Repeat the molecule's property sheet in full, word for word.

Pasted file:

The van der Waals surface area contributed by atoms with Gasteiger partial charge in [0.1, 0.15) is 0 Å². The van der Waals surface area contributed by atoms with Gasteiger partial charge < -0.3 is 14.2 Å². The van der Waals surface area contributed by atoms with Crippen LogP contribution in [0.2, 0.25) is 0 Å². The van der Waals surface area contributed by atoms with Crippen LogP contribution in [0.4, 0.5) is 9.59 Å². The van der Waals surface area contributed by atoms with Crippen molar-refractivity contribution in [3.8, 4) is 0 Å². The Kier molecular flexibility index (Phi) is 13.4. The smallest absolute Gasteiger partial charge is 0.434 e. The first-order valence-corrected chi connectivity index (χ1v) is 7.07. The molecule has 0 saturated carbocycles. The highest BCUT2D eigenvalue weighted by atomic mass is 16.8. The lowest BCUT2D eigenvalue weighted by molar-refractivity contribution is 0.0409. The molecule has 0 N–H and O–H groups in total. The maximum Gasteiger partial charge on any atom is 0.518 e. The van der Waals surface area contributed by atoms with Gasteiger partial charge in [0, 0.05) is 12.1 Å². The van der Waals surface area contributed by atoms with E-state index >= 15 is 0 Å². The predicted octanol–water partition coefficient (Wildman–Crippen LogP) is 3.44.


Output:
The van der Waals surface area contributed by atoms with Gasteiger partial charge in [0.1, 0.15) is 0 Å². The van der Waals surface area contributed by atoms with Gasteiger partial charge < -0.3 is 14.2 Å². The van der Waals surface area contributed by atoms with Crippen LogP contribution in [0.2, 0.25) is 0 Å². The van der Waals surface area contributed by atoms with Crippen LogP contribution in [0.4, 0.5) is 9.59 Å². The van der Waals surface area contributed by atoms with Crippen molar-refractivity contribution in [3.8, 4) is 0 Å². The Kier molecular flexibility index (Phi) is 13.4. The smallest absolute Gasteiger partial charge is 0.434 e. The first-order valence-corrected chi connectivity index (χ1v) is 7.07. The molecule has 0 saturated carbocycles. The highest BCUT2D eigenvalue weighted by atomic mass is 16.8. The lowest BCUT2D eigenvalue weighted by molar-refractivity contribution is 0.0409. The molecule has 0 N–H and O–H groups in total. The maximum Gasteiger partial charge on any atom is 0.518 e. The van der Waals surface area contributed by atoms with Gasteiger partial charge in [0, 0.05) is 12.1 Å². The van der Waals surface area contributed by atoms with E-state index >= 15 is 0 Å². The predicted octanol–water partition coefficient (Wildman–Crippen LogP) is 3.44.